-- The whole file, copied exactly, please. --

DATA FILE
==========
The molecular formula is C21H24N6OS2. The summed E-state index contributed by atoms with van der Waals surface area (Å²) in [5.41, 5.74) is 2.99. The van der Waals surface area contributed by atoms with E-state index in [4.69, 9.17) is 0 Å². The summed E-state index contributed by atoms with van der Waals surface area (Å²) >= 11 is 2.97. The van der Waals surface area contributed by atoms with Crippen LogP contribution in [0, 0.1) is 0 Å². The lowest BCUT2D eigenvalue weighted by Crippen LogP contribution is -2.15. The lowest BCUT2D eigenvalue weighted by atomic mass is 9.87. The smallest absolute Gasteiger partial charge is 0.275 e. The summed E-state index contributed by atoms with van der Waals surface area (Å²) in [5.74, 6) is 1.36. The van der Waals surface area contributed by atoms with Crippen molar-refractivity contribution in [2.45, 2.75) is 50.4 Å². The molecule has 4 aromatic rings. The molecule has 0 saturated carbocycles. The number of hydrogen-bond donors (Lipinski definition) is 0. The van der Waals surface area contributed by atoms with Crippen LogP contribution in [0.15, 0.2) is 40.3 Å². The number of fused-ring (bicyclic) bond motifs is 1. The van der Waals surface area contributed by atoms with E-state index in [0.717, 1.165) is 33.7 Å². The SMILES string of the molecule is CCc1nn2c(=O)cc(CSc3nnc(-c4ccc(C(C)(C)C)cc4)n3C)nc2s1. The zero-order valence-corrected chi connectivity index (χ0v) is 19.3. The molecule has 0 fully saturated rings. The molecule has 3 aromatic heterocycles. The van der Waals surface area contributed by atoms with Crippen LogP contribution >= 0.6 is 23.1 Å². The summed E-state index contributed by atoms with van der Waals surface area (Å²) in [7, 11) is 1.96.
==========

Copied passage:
The molecular formula is C21H24N6OS2. The summed E-state index contributed by atoms with van der Waals surface area (Å²) in [5.41, 5.74) is 2.99. The van der Waals surface area contributed by atoms with E-state index in [4.69, 9.17) is 0 Å². The summed E-state index contributed by atoms with van der Waals surface area (Å²) >= 11 is 2.97. The van der Waals surface area contributed by atoms with Crippen LogP contribution in [0, 0.1) is 0 Å². The lowest BCUT2D eigenvalue weighted by Crippen LogP contribution is -2.15. The lowest BCUT2D eigenvalue weighted by atomic mass is 9.87. The smallest absolute Gasteiger partial charge is 0.275 e. The summed E-state index contributed by atoms with van der Waals surface area (Å²) in [5.74, 6) is 1.36. The van der Waals surface area contributed by atoms with Crippen molar-refractivity contribution in [2.45, 2.75) is 50.4 Å². The molecule has 4 aromatic rings. The molecule has 0 saturated carbocycles. The number of hydrogen-bond donors (Lipinski definition) is 0. The van der Waals surface area contributed by atoms with Crippen LogP contribution in [0.15, 0.2) is 40.3 Å². The number of fused-ring (bicyclic) bond motifs is 1. The van der Waals surface area contributed by atoms with E-state index in [0.717, 1.165) is 33.7 Å². The SMILES string of the molecule is CCc1nn2c(=O)cc(CSc3nnc(-c4ccc(C(C)(C)C)cc4)n3C)nc2s1. The zero-order valence-corrected chi connectivity index (χ0v) is 19.3. The molecule has 0 fully saturated rings. The molecule has 3 aromatic heterocycles. The van der Waals surface area contributed by atoms with Crippen LogP contribution >= 0.6 is 23.1 Å². The summed E-state index contributed by atoms with van der Waals surface area (Å²) in [7, 11) is 1.96.